Posts Tagged ‘new graduates’

“Follow Your Passion” May Leave You Poor and Regretful

Thursday, July 21st, 2016

fishing

Unless you’re independently wealthy, “following your passion” can be costly

One of the most popular career adages given to young people as they are preparing for college and their career is the simple message: follow your passion.

It may be proposed as a solution to figuring out what you want to study, or what job you should take, or even where you should live. It appears regularly during graduation speeches, job training seminars, and even on the lips of your parents and friends when you ask them for advice. And oftentimes, it is emphasized over more practical concerns, like ability, skill, or viability.

And it certainly sounds great… who wouldn’t want to spend the rest of their life devoted to what gives them the greatest joy and satisfaction?

But many experts, not to mention people who have tried to live this advice, say that doing this can be tricky when it comes to your career. To be blunt, as Mike Rowe, host of the TV show “Dirty Jobs,” put it, “Just because you’re passionate about something doesn’t mean you won’t suck at it.”

Here are three reasons you might want to think twice about running after your passions:

A passion for the topic doesn’t mean you’ll like working in that field

After a snorkeling trip to Hawaii during high school, San Diego resident Deborah Fox became fascinated with marine biology, which she subsequently majored in. So when she landed a job at a fish farm upon graduation, she was thrilled — but not for long.

“I was throwing fish chow into the tanks and the fish were going crazy, splashing around and soaking me. Here I am a social person and I’m alone all day with these fish who just splash me with water. What am I doing?” she asked herself. “I found out that having a passion for a certain type of study or interest does not necessarily translate into finding passion for the day-to-day work in that area,” she says.

Career coaches often say the same: You may be passionate about the idea of a career, not the career itself. And, like Fox did, you may find that your personality traits — in her case, a love of people — don’t fit in with the traits needed to do your job.

That’s one reason that before you pursue a certain line of work you think you’re passionate about, you should ask people who have worked in the field a long time about what the job is like, and its pros and cons. You might even shadow someone who does the job you want so you have some real life experience to base your decision on.

You may not be good at what you are passionate about

Many an out-of-tune “American Idol” contestant has learned this message the hard way.

Indeed, there is often a gap between our passions and our skills, experts say. You may love art and dream about being an artist, but if you’re not good at it, that passion won’t translate into a career for you.

Or you may be good at certain parts of the job you’re passionate about, but not others — a fact that Southern California resident Jasmine Powers found out the hard way. Fed up with her administrative job, nine years ago Powers struck out on her own to pursue her passion of becoming a freelance events specialist.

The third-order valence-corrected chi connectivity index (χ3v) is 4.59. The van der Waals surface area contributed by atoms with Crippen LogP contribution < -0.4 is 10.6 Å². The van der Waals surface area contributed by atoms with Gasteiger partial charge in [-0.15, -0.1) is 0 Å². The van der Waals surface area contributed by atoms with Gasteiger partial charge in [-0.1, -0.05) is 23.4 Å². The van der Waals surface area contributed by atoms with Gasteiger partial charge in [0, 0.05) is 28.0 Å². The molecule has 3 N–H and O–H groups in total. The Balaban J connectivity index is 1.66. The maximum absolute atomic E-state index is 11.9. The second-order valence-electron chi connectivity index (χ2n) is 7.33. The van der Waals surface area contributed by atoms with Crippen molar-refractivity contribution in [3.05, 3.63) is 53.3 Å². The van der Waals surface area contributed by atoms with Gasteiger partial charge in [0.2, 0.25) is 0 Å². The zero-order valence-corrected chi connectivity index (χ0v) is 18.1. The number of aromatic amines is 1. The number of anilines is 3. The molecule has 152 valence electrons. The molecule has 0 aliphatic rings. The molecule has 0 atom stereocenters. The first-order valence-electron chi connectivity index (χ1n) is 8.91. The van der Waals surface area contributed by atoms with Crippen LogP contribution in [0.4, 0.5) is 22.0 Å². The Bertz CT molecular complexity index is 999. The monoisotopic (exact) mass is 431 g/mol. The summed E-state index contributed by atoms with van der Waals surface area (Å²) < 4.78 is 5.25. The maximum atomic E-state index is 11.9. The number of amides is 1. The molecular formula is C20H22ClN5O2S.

But she soon realized that, while she was great at the events side of her business, she struggled with how to sell her services to clients. “I love working with other small businesses doing consulting and event marketing, but with a crowded marketplace of digital marketing experts and savvy founders, I struggled to prove my value and turn significant profits,” she says.

Those looking to pursue a passion career should do a reality check and be honest with yourself about your abilities before moving forward.

rowe_jobs

You may not be able to support yourself on your passion

Many people are passionate about career paths that simply won’t pay their bills, experts say. For example, while tens of thousands of Americans are passionate about crafting, it’s hard to make a living doing it. Indeed, there are few jobs — just over 50,000, about half of which are self-employed people — in the crafting and fine arts arena, and median pay isn’t great at just over $21 per hour, according to the Bureau of Labor Statistics. You might enjoy making hats, but a little research will show you that milliners do not have a bright future in the U.S.

What’s more, you may be passionate about a dying field. And that means that while it may pay the bills now, there may not be a future in it for you.

So, unless you’re independently wealthy or have a pile of savings, you likely need to consider whether your passion can pay. Make sure to research your planned career in advance, talk with people who already work in the field, and recognize that if the pay or the future of the career isn’t great, you may find yourself with a second job just to support the first one.

This isn’t meant, of course, to destroy any hope you have of following your dream career. After all, it’s not all about money or ability… there are many other potential reasons to follow your passion, whether it’s personal fulfillment, happiness, or peace of mind.

It’s just important to be realistic and realize that it may not work out, and that even if it does, it may not be as lucrative or as fulfilling as you’d hope.

Good Luck!

This popular career advice may leave you poor and regretful | Catey Hill via Market Watch